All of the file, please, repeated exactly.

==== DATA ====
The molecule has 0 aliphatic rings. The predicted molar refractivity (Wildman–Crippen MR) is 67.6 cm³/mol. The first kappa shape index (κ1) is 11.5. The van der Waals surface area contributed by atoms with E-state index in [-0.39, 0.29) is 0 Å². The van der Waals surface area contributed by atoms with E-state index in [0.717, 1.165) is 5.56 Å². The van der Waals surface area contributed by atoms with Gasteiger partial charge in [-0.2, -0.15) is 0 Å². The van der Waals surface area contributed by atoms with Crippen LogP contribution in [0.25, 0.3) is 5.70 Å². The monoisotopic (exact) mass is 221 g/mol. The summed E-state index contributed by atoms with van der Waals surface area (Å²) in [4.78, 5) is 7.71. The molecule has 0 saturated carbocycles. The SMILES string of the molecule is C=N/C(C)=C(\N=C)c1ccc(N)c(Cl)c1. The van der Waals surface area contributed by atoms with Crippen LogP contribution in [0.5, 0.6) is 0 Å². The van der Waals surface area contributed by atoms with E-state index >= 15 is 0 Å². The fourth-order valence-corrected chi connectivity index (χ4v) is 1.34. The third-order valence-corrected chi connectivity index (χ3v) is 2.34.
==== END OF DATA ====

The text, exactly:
The molecule has 0 aliphatic rings. The predicted molar refractivity (Wildman–Crippen MR) is 67.6 cm³/mol. The first kappa shape index (κ1) is 11.5. The van der Waals surface area contributed by atoms with E-state index in [-0.39, 0.29) is 0 Å². The van der Waals surface area contributed by atoms with E-state index in [0.717, 1.165) is 5.56 Å². The van der Waals surface area contributed by atoms with Gasteiger partial charge in [-0.2, -0.15) is 0 Å². The van der Waals surface area contributed by atoms with Crippen LogP contribution in [0.25, 0.3) is 5.70 Å². The monoisotopic (exact) mass is 221 g/mol. The summed E-state index contributed by atoms with van der Waals surface area (Å²) in [4.78, 5) is 7.71. The molecule has 0 saturated carbocycles. The SMILES string of the molecule is C=N/C(C)=C(\N=C)c1ccc(N)c(Cl)c1. The van der Waals surface area contributed by atoms with Crippen LogP contribution in [0.5, 0.6) is 0 Å². The van der Waals surface area contributed by atoms with E-state index >= 15 is 0 Å². The fourth-order valence-corrected chi connectivity index (χ4v) is 1.34. The third-order valence-corrected chi connectivity index (χ3v) is 2.34.